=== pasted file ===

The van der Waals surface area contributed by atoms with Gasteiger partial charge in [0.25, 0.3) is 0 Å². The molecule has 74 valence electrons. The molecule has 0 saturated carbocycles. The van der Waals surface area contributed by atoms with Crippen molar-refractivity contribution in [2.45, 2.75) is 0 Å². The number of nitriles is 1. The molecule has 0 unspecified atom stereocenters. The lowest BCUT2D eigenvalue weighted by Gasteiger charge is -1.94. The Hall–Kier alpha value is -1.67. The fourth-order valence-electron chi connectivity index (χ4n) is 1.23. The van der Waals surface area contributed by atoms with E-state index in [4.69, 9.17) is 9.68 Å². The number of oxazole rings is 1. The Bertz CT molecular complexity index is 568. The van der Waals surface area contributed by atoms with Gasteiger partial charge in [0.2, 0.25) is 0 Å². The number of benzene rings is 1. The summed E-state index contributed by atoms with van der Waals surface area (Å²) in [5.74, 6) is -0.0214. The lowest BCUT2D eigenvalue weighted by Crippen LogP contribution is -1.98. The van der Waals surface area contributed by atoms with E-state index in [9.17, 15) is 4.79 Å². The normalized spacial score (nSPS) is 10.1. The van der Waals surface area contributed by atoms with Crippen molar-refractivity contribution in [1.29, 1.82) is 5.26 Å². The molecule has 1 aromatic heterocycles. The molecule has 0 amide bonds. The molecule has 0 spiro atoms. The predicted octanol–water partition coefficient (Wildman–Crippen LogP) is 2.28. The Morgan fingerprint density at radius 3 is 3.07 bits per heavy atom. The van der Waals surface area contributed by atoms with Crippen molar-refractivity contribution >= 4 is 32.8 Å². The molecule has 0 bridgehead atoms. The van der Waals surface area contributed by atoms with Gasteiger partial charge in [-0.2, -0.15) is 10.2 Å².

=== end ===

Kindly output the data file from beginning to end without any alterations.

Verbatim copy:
The van der Waals surface area contributed by atoms with Gasteiger partial charge in [0.25, 0.3) is 0 Å². The molecule has 74 valence electrons. The molecule has 0 saturated carbocycles. The van der Waals surface area contributed by atoms with Crippen molar-refractivity contribution in [2.45, 2.75) is 0 Å². The number of nitriles is 1. The molecule has 0 unspecified atom stereocenters. The lowest BCUT2D eigenvalue weighted by Gasteiger charge is -1.94. The Hall–Kier alpha value is -1.67. The fourth-order valence-electron chi connectivity index (χ4n) is 1.23. The van der Waals surface area contributed by atoms with E-state index in [4.69, 9.17) is 9.68 Å². The number of oxazole rings is 1. The Bertz CT molecular complexity index is 568. The van der Waals surface area contributed by atoms with Gasteiger partial charge in [0.2, 0.25) is 0 Å². The number of benzene rings is 1. The summed E-state index contributed by atoms with van der Waals surface area (Å²) in [5.74, 6) is -0.0214. The lowest BCUT2D eigenvalue weighted by Crippen LogP contribution is -1.98. The van der Waals surface area contributed by atoms with E-state index in [9.17, 15) is 4.79 Å². The normalized spacial score (nSPS) is 10.1. The van der Waals surface area contributed by atoms with Crippen molar-refractivity contribution in [1.29, 1.82) is 5.26 Å². The molecule has 1 aromatic heterocycles. The molecule has 0 amide bonds. The molecule has 0 spiro atoms. The predicted octanol–water partition coefficient (Wildman–Crippen LogP) is 2.28. The Morgan fingerprint density at radius 3 is 3.07 bits per heavy atom. The van der Waals surface area contributed by atoms with Crippen molar-refractivity contribution >= 4 is 32.8 Å². The molecule has 0 bridgehead atoms. The van der Waals surface area contributed by atoms with Gasteiger partial charge in [-0.2, -0.15) is 10.2 Å².